There is a long list of movies I still need to see; Nebraska, The Wolves of Wall Street, American Hustle, Catching Fire, that’s just to name a few. But these are all so heavy. Plus, my husband wants to see them too, so I’ll have to wait until he comes home so we can watch them together.
I settled on the new Footloose.
It’s been in my Amazon Prime watch list for a long time, and I decided to make Friday the day I would cross it off the list.
Here are my thoughts:
I wonder if I had seen the new movie first, would I have liked it as much as I liked the original?
I wonder if I was 12 when I watched the new movie, like I was with the original, would I have liked it as much as the original?
I wonder if I had seen the original when I was 42, as I am now, would I have liked as much as I did when I first saw it?
I wonder if they had actually put some dancing in the new version would it had made it any better?
I wonder if anyone could ever replace Kevin Bacon?
I wonder why they chose Dennis Quaid to play the Rev. Shaw?
I wonder why Andie McDowell didn’t have a bigger role? I wonder if it took her less than half an hour to memorize the three sentences she said in the entire movie?
I wonder why do they want to remake movies that should never be remade?
Overall, the new version wasn’t the worst movie I have ever seen. But at the same time, it won’t be going into my list of favorites, either. Likewise, when the original plays on Lifetime or A&E and I will watch that one any day of the week. Even if the total number of times I’ve seen it approaches 200.
But I’ll pass on the new one. Once was enough for me.
Did you see the new Footloose? What were your thoughts?
When she came to Seattle about a year and a half ago, promoting Happier at Home, I missed the opportunity to see her.
When I heard she was coming to Portland to promote the paperback version of Happier at Home – I didn’t want to miss her a second time.
So I packed some snacks, checked out the audio book Wickedfrom the library. It is a little over three hours to drive to Portland. So this past Tuesday I drove six and a half hours for an hour to listen to Gretchen and an hour to stand in line waiting to get her signature on my book.
But it was worth it! And why not! I didn’t have anything pressing at work or at home. My husband took care of dinner and swim lessons for the night. And Wicked – well, it’s wickedly long and a tiny bit boring so far – but I’m only five CD’s into the 20 CD collection. (Maybe I should skip it and just go see the play next time it is in town).
Here’s what I got out of my experience.
I love Gretchen Rubin!
We knew that, but I still do. She is so genuine and real. I get that from her writing and her blog and the videos that she publishes. But in person – she seems the same. I love that.
She’s also classy. This part I really loved about her – when a question was asked from the audience, she repeated it so the rest of the audience could know what she was answering. I loved that!!! Don’t you hate it when the speaker doesn’t repeat the question?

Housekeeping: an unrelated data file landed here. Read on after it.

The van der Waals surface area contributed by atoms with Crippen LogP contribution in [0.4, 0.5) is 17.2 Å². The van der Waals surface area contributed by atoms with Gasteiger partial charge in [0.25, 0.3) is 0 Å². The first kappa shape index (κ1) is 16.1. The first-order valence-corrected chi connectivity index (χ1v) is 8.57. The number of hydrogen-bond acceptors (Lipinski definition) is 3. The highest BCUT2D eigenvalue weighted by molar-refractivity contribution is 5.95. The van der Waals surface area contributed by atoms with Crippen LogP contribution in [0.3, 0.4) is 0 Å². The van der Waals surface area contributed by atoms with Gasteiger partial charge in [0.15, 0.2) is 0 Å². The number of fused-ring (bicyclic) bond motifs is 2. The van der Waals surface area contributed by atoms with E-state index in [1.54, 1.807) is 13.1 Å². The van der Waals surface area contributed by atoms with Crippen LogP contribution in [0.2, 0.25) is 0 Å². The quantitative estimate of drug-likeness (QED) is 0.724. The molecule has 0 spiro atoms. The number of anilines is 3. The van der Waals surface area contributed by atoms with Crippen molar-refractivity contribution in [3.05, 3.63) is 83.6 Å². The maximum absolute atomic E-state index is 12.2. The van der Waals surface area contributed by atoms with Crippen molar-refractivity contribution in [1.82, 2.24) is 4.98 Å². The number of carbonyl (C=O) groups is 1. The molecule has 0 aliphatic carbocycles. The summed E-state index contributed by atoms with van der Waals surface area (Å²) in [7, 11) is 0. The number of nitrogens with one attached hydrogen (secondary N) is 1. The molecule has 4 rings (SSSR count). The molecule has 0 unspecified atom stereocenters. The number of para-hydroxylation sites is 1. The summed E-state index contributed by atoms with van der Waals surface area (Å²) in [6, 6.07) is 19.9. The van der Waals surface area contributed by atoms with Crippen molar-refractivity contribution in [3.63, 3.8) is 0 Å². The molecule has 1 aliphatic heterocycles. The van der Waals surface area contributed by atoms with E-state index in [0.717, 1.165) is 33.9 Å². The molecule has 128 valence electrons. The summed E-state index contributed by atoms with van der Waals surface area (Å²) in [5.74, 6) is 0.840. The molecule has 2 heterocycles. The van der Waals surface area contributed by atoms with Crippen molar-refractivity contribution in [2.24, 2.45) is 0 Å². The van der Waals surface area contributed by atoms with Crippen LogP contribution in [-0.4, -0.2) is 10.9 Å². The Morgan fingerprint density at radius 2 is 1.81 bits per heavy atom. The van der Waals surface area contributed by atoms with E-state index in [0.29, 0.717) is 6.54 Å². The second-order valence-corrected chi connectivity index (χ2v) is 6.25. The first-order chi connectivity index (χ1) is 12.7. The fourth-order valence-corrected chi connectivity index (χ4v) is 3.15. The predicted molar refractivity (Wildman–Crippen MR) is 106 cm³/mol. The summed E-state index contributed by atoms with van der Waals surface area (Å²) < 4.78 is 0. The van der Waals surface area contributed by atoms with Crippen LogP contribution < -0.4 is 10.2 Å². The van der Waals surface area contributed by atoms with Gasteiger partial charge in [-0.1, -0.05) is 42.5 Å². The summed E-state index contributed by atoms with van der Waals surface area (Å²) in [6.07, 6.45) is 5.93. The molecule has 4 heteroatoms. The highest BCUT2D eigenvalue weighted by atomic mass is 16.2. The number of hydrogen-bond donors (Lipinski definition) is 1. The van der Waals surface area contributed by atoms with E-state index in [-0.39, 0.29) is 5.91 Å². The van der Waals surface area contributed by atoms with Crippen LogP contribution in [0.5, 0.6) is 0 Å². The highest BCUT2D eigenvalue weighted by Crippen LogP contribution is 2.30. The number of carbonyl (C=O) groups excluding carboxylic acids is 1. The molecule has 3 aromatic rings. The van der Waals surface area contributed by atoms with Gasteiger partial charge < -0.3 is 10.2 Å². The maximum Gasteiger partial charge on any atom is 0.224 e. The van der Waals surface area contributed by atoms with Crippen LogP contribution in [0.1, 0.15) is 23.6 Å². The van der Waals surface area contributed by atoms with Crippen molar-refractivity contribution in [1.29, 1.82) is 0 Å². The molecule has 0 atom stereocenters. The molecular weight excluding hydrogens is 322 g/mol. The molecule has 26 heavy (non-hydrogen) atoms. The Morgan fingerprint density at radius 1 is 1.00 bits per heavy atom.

One more thing – she’s a tiny little thing. And so is this picture, but she the one in the aqua sweater – facing forward.
Overall her speech wasn’t anything new. I mean – I’ve read her books and like I said I follow her blog and her Facebook page – so really, there wasn’t much I hadn’t heard. But that’s what I love about her books and her mission – it is worth repeating. Things that she says might resonate with me differently at different times. Her books are probably ones that I’ll revisit from time to time and try different things at different points in my life.
Here’s some of my takeaways from her talk:
You can’t make anyone else happy. You can only change yourself and your perceptions and your reactions. Trying to change your family or your co-workers isn’t going to work but hopefully, they will react positively to your changes.
If you want to change one thing, but not sure where to start – ask yourself – “what are you lying about?” Take that one thing and either own or change it. I used to feel very guilty that I took a power nap every afternoon, never admitting it to anyone other than my family. Then one day I decided – “who cares? I can do what I need to do to feel better without being ashamed.” And now I owe it! I take a power nap almost everyday!
Some people view “being happy” and acknowledging it as being selfish. Side note – why do we do this to ourselves? Why do we live in a world where it is acceptable to be miserable and shameful to be happy? Anyway – Gretchen explains that studies show that happy people are actually more apt to volunteer and help people more than unhappy people. Probably because unhappy people are too caught up in thinking about how unhappy they are to think about anyone else. So in a sense “being happy is actually unselfish” . (that got a chuckle out of the audience)